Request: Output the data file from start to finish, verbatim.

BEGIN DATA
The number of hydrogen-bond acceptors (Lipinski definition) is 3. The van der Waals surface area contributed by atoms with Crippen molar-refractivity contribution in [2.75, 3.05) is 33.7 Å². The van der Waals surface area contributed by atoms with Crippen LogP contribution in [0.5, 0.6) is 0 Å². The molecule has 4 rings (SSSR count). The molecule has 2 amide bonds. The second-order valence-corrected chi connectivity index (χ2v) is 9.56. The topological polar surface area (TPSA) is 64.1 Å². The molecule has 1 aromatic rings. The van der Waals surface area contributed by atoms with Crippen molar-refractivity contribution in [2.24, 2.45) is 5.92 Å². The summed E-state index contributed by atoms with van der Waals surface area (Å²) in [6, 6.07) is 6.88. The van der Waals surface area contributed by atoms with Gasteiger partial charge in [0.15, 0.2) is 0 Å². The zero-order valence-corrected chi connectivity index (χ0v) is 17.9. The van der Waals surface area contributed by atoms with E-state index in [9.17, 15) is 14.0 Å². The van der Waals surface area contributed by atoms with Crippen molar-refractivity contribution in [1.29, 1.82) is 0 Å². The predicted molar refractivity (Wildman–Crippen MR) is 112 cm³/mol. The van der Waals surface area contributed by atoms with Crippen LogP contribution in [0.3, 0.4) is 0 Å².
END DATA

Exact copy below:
The number of hydrogen-bond acceptors (Lipinski definition) is 3. The van der Waals surface area contributed by atoms with Crippen molar-refractivity contribution in [2.75, 3.05) is 33.7 Å². The van der Waals surface area contributed by atoms with Crippen LogP contribution in [0.5, 0.6) is 0 Å². The molecule has 4 rings (SSSR count). The molecule has 2 amide bonds. The second-order valence-corrected chi connectivity index (χ2v) is 9.56. The topological polar surface area (TPSA) is 64.1 Å². The molecule has 1 aromatic rings. The van der Waals surface area contributed by atoms with Crippen molar-refractivity contribution in [2.24, 2.45) is 5.92 Å². The summed E-state index contributed by atoms with van der Waals surface area (Å²) in [6, 6.07) is 6.88. The van der Waals surface area contributed by atoms with Gasteiger partial charge in [0.15, 0.2) is 0 Å². The zero-order valence-corrected chi connectivity index (χ0v) is 17.9. The van der Waals surface area contributed by atoms with E-state index in [9.17, 15) is 14.0 Å². The van der Waals surface area contributed by atoms with Crippen molar-refractivity contribution in [1.29, 1.82) is 0 Å². The predicted molar refractivity (Wildman–Crippen MR) is 112 cm³/mol. The van der Waals surface area contributed by atoms with Crippen LogP contribution in [0.3, 0.4) is 0 Å².